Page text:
The Girl Declaration: making girls heard by the world

Girls can help end poverty. Now, this fact is widely acknowledged in the development community, and girls have a place on the global agenda. But until 2015, this wasn’t the case.

Girls’ inclusion in the post-2015 Global Goals for Sustainable Development (SDGs) was a landmark moment for girls globally, and we’re proud that the Girl Declaration helped make this happen. Here’s how.


In 2013 we made it our mission to secure girls’ place in the Global Goals for Sustainable Development.

These goals are the successor of the Millennium Development Goals (MDGs), a set of 15-year targets put in place by UN member states to address and reduce poverty. Girls were left out of the original MDGs. We set out to put that right.

So, on 1 October 2013 we launched the Girl Declaration, a call for girls’ voices everywhere to be heard.

The Declaration was created in partnership with 25 development organisations, and in consultation wit more than 500 girls in 14 countries, across four continents.

It was the first time policy experts and girls themselves had united, ensuring girls’ real needs were identified and included in the SDGs.

The Girl Declaration is here
More than 500 girls from 14 countries helped to write the Girl Declaration.

It was delivered to the UN by a delegation of girls on 11 October 2013, International Day of the Girl.

In addition, girls from each of the 14 countries the consultation visited wrote open lettersto the UN Secretary General, Ban Ki-moon, detailing their lives and experiences, hopes and dreams.


Within days, Ban Ki-moon publicly voiced his support for the Girl Declaration.

“To achieve meaningful results, we need fresh solutions to girls’ education challenges and we must heed the voices of young people.”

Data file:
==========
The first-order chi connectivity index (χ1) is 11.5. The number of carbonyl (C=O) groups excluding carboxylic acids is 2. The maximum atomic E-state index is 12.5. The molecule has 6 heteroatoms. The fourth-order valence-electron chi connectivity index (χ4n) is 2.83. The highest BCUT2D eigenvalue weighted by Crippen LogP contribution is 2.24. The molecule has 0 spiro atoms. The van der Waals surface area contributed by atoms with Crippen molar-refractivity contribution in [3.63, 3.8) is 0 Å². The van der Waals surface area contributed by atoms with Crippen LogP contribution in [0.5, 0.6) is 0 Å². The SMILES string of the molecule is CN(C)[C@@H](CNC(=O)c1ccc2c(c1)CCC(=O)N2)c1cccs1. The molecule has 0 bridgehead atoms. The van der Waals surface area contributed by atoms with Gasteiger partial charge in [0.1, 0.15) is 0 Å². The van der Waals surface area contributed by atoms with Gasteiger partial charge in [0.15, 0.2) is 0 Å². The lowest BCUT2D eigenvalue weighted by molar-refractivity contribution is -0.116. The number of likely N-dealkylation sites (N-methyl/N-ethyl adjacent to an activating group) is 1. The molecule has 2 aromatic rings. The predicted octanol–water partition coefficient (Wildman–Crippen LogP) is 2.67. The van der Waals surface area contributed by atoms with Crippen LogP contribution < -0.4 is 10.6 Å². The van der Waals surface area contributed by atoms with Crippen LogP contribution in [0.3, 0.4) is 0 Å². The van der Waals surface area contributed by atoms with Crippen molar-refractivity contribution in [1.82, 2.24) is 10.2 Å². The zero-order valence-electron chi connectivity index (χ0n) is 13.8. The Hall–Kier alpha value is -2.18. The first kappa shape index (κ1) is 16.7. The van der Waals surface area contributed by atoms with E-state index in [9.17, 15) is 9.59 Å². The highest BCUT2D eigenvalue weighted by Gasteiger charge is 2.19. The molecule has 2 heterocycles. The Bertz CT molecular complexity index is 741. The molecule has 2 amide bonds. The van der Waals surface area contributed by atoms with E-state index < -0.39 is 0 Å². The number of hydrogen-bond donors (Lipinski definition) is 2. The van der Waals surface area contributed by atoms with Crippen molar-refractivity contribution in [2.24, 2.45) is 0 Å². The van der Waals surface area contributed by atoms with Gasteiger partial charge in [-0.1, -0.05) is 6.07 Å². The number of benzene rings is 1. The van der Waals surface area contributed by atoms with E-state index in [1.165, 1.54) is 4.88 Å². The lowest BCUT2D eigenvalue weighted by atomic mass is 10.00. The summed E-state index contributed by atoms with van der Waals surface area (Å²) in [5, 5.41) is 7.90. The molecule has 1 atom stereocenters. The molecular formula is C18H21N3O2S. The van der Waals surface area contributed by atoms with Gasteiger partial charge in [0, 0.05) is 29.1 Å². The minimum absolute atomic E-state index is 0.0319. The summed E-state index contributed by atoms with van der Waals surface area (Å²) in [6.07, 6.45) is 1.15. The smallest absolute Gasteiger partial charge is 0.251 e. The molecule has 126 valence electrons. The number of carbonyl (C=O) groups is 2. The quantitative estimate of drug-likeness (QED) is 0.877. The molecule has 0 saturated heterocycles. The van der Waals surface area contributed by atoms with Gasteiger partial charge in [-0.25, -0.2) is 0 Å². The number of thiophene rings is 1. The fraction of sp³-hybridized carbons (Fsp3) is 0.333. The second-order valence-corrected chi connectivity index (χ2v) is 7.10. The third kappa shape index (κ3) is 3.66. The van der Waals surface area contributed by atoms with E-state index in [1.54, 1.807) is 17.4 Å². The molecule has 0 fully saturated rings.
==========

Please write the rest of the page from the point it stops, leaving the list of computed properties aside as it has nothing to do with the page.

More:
“I have heard from girls around the world participating in the consultations for the new Girl Declaration. I resolve to ensure that Global Education First mobilises all partners to respond to their powerful call for empowerment.”

Soon, more than 30,000 people had read and shared the Declaration. It was signed and endorsed by world leaders and influential figures such as Oprah Winfrey, Archbishop Desmond Tutu, Queen Rania of Jordan, Malala Yousafzai, Richard Branson, Barbara Bush and Gordon Brown.

We are enough. We matter. We are NOT invisible. Girls around the world are having their say. This is the moment to listen. #GirlDeclaration

— Oprah Winfrey (@Oprah) October 10, 2013Government and business leaders were equally keen to show their support, including the World Bank, USAid, Nike, Intel, Microsoft, Johnson & Johnson, Unilever and the United Nations Foundation.Nigel Chapman, CEO, Plan International, one of the organisations involved in the consultations, said:

“Supporting girls to realise their rights and aspirations is one of the best investments we can make to end poverty.”Providing girls and boys with the opportunity to complete a quality education is central. This is why Plan International is supporting the Girl Declaration and calling for adolescent girls to be at the heart of the post-2015 agenda.”


Educating girls like Andressa
The Girl Declaration – written with help from girls like Andressa from Brazil – will ensure the post-2015 goals don’t ignore girls like the MDGs did.

Celebrities too gave their support. Christy Turlington, supermodel and founder of Every Mother Counts, said “We signed the Declaration because one of the most important ways to [reduce preventable deaths related to childbirth] is by delaying pregnancy and childbirth for adolescent girls.”

“If a girl can stay a girl for the entirety of her childhood, if she can spend her teenage years and early adulthood learning, growing and expanding her horizons, if she can choose whether or when to become a mother, then that girl can do anything.”


The new SDGs were announced in August 2015. Goal five stated: Achieve gender equality and empower all women and girls.

Within the goal are nine specific targets, including the elimination of discrimination, violence, child marriage and FGM, and ensuring universal access to reproductive healthcare. The specific needs of girls are addressed within many other goals too.

But that isn’t the end of the journey, it’s the start of a new chapter. A new chapter in which girls are no longer a side issue and their voices are heard on a global scale. It’s worth celebrating.

Now is the time to make these new goals a reality. To achieve gender equality, and create a new normal with and for girls. Let’s make it happen.